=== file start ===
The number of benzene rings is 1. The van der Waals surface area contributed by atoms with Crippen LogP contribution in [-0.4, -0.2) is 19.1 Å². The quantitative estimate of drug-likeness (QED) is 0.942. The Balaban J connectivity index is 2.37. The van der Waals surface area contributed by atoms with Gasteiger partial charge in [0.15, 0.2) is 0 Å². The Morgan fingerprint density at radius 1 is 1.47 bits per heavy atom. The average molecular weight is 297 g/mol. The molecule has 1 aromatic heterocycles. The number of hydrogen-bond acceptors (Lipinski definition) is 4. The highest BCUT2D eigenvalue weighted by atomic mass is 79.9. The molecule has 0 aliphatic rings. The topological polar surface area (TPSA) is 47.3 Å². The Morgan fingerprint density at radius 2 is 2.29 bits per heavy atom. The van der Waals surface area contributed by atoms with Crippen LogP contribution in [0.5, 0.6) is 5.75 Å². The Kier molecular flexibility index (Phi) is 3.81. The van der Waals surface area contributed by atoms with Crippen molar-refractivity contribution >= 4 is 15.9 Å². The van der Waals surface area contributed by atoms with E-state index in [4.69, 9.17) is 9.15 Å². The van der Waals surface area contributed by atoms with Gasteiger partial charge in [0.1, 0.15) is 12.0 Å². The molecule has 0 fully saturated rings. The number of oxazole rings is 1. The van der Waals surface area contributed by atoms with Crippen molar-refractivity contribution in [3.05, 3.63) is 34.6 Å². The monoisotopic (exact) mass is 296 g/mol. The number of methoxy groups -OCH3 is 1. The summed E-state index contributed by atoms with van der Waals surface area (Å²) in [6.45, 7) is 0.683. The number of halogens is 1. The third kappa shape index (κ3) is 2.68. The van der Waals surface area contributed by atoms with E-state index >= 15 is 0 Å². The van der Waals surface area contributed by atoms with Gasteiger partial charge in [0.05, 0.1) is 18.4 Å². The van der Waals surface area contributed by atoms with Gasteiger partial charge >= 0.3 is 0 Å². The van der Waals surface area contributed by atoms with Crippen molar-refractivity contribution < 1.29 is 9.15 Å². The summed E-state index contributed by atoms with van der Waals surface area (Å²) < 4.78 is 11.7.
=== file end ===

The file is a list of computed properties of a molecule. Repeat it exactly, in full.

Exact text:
The number of benzene rings is 1. The van der Waals surface area contributed by atoms with Crippen LogP contribution in [-0.4, -0.2) is 19.1 Å². The quantitative estimate of drug-likeness (QED) is 0.942. The Balaban J connectivity index is 2.37. The van der Waals surface area contributed by atoms with Gasteiger partial charge in [0.15, 0.2) is 0 Å². The Morgan fingerprint density at radius 1 is 1.47 bits per heavy atom. The average molecular weight is 297 g/mol. The molecule has 1 aromatic heterocycles. The number of hydrogen-bond acceptors (Lipinski definition) is 4. The highest BCUT2D eigenvalue weighted by atomic mass is 79.9. The molecule has 0 aliphatic rings. The topological polar surface area (TPSA) is 47.3 Å². The Morgan fingerprint density at radius 2 is 2.29 bits per heavy atom. The van der Waals surface area contributed by atoms with Crippen LogP contribution in [0.5, 0.6) is 5.75 Å². The Kier molecular flexibility index (Phi) is 3.81. The van der Waals surface area contributed by atoms with Crippen molar-refractivity contribution >= 4 is 15.9 Å². The van der Waals surface area contributed by atoms with E-state index in [4.69, 9.17) is 9.15 Å². The van der Waals surface area contributed by atoms with Gasteiger partial charge in [0.1, 0.15) is 12.0 Å². The molecule has 0 fully saturated rings. The number of oxazole rings is 1. The van der Waals surface area contributed by atoms with Crippen molar-refractivity contribution in [3.05, 3.63) is 34.6 Å². The monoisotopic (exact) mass is 296 g/mol. The number of methoxy groups -OCH3 is 1. The summed E-state index contributed by atoms with van der Waals surface area (Å²) in [6.45, 7) is 0.683. The number of halogens is 1. The third kappa shape index (κ3) is 2.68. The van der Waals surface area contributed by atoms with E-state index >= 15 is 0 Å². The van der Waals surface area contributed by atoms with Gasteiger partial charge in [0.05, 0.1) is 18.4 Å². The van der Waals surface area contributed by atoms with Gasteiger partial charge >= 0.3 is 0 Å². The van der Waals surface area contributed by atoms with Crippen molar-refractivity contribution < 1.29 is 9.15 Å². The summed E-state index contributed by atoms with van der Waals surface area (Å²) < 4.78 is 11.7.